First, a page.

Laws You Should Know – Labor Code § 230.5 – Branigan Robertson is a California employment lawyer who focuses his practice on harassment, retaliation, and wrongful termination. Call for a free consultation with one of our lawyers.
Governor Brown signed into law SB 288 this year. The bill adds Section 230.5 to the California Labor Code. The new law makes it illegal for employers to fire employees who are victims of violent crimes who take time off to attend court proceedings.
Here is an abridged version of the statute:
Labor Code 230.5
(a) (1) An employer shall not discharge or in any manner discriminate or retaliate against an employee who is a victim of an offense listed in paragraph (2) for taking time off from work, upon the victim’s request, to appear in court to be heard at any proceeding, including any delinquency proceeding, involving a postarrest release decision, plea, sentencing, postconviction release decision, or any proceeding in which a right of the victim is at issue.(2) The offenses include all of the following:(A) Vehicular manslaughter while intoxicated(B) Felony child abuse likely to produce great bodily harm or a death, as defined in Section 273a of the Penal Code.(C) Assault resulting in the death of a child under eight years of age, as defined in Section 273ab of the Penal Code.(D) Felony domestic violence, as defined in Section 273.5 of the Penal Code.(E) Felony physical abuse of an elder or dependent adult, as defined in subdivision (b) of Section 368 of the Penal Code.(F) Felony stalking, as defined in Section 646.9 of the Penal Code.(G) Solicitation for murder, as defined in subdivision (b) of Section 653f of the Penal Code.(H) A serious felony, as defined in subdivision (c) of Section 1192.7 of the Penal Code.(I) Hit-and-run causing death or injury, as defined in Section 20001 of the Vehicle Code.(J) Felony driving under the influence causing injury, as defined in Section 23153 of the Vehicle Code.(K) Sexual assault as set forth in Section 261, 261.5, 262, 265, 266, 266a, 266b, 266c, 266g, 266j, 267, 269, 273.4, 285, 286, 288, 288.5, 288a, 289, or 311.4 of the Penal Code.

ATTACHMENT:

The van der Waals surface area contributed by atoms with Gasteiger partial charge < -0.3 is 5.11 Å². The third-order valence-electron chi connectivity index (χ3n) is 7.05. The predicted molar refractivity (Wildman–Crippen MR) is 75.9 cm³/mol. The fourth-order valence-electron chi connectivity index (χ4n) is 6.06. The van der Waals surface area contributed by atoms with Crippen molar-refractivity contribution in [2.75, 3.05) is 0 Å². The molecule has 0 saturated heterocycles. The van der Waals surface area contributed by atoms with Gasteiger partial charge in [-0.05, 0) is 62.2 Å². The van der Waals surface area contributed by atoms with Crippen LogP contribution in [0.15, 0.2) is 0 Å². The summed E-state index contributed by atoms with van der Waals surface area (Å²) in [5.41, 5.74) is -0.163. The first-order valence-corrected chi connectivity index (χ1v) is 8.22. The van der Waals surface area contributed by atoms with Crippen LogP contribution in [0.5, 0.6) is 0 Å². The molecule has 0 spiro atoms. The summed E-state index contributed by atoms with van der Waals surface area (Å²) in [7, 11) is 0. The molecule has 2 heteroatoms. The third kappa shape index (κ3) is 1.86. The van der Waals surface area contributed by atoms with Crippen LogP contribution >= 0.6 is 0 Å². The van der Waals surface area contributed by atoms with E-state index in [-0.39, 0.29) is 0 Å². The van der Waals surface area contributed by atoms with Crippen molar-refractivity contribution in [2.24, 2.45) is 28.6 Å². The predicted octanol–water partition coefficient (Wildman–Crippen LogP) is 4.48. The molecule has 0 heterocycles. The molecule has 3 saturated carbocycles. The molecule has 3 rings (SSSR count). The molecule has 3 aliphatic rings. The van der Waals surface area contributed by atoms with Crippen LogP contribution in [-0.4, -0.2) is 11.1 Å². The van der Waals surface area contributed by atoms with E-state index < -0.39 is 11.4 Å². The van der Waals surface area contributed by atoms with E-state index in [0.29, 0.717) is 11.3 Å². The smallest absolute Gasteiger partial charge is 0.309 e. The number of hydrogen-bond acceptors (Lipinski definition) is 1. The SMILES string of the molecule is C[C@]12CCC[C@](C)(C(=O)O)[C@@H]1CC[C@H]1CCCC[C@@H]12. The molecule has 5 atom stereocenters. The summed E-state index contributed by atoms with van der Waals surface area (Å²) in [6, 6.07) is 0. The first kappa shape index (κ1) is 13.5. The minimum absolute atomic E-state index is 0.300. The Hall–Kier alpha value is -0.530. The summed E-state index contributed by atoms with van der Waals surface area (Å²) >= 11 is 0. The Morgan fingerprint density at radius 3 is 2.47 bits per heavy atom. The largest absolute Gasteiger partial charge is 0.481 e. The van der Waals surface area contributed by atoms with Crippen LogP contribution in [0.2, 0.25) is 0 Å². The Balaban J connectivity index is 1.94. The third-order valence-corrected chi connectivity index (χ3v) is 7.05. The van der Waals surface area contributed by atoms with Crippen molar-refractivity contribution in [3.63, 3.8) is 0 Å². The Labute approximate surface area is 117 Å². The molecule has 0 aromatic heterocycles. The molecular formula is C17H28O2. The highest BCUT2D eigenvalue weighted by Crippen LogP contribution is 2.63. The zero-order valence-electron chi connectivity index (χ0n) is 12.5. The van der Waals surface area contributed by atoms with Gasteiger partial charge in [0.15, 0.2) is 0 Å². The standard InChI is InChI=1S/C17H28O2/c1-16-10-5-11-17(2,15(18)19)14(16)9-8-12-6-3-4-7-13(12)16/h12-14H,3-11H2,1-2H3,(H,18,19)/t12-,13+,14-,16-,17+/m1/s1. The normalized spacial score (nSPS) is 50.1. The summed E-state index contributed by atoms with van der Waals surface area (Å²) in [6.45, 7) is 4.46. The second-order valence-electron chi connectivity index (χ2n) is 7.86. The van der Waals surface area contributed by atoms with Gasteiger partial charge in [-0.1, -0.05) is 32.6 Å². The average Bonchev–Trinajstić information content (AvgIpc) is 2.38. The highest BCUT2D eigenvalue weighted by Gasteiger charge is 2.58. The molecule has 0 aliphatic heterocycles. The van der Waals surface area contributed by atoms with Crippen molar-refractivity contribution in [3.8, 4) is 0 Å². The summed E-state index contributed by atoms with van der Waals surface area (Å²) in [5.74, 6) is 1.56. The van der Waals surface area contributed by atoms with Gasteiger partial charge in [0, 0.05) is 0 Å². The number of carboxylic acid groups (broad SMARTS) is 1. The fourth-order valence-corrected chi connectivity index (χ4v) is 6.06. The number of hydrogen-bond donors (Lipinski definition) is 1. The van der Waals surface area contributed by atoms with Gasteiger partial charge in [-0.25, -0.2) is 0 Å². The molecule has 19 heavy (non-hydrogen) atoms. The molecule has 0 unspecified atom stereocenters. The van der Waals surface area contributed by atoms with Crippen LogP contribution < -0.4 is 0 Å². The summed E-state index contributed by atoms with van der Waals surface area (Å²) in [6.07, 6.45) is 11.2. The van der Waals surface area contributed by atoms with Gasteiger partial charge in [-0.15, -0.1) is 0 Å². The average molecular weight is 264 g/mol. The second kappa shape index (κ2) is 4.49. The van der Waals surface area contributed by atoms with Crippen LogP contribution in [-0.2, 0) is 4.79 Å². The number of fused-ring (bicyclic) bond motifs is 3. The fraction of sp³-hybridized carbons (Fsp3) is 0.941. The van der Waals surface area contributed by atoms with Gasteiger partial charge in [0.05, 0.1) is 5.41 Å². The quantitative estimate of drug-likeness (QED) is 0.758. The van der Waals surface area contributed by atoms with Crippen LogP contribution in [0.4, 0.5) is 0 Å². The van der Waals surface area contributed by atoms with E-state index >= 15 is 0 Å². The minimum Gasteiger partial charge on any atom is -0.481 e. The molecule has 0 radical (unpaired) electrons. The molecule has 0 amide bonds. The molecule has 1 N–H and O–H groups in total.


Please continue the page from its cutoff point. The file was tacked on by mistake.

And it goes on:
(b) (1) As a condition of taking time off for a purpose set forth in subdivision (a), the employee shall give the employer reasonable advance notice of the employee’s intention to take time off, unless the advance notice is not feasible.(2) When an unscheduled absence occurs, the employer shall not take any action against the employee if the employee, within a reasonable time after the absence, provides a certification to the employer. Certification shall be sufficient in the form of any of the following:(A) A police report indicating that the employee was a victim of an offense specified in subdivision (a).(B) A court order protecting or separating the employee from the perpetrator of an offense specified in subdivision (a), or other evidence from the court or prosecuting attorney that the employee has appeared in court.(C) Documentation from a medical professional, domestic violence advocate or advocate for victims of sexual assault, health care provider, or counselor that the employee was undergoing treatment for physical or mental injuries or abuse resulting in victimization from an offense specified in subdivision (a).(3) To the extent allowed by law, the employer shall maintain the confidentiality of any employee requesting leave under subdivision (a).(c) An employee who is discharged, threatened with discharge, demoted, suspended, or in any other manner discriminated or retaliated against in the terms and conditions of employment by his or her employer because the employee has taken time off for a purpose set forth in subdivision (a) shall be entitled to reinstatement and reimbursement for lost wages and work benefits caused by the acts of the employer. Any employer who willfully refuses to rehire, promote, or otherwise restore an employee or former employee who has been determined to be eligible for rehiring or promotion by a grievance procedure or hearing authorized by law is guilty of a misdemeanor.(d) (1) An employee who is discharged, threatened with discharge, demoted, suspended, or in any other manner discriminated or retaliated against in the terms and conditions of employment by his or her employer because the employee has exercised his or her rights as set forth in subdivision (a) may file a complaint with the Division of Labor Standards Enforcement of the Department of Industrial Relations pursuant to Section 98.7.(2) Notwithstanding any time limitation in Section 98.7, an employee may file a complaint with the division based upon a violation of subdivision (a) within one year from the date of occurrence of the violation.…(f) For purposes of this section, “victim” means any person who suffers direct or threatened physical, psychological, or financial harm as a result of the commission or attempted commission of a crime or delinquent act. The term “victim” also includes the person’s spouse, parent, child, sibling, or guardian.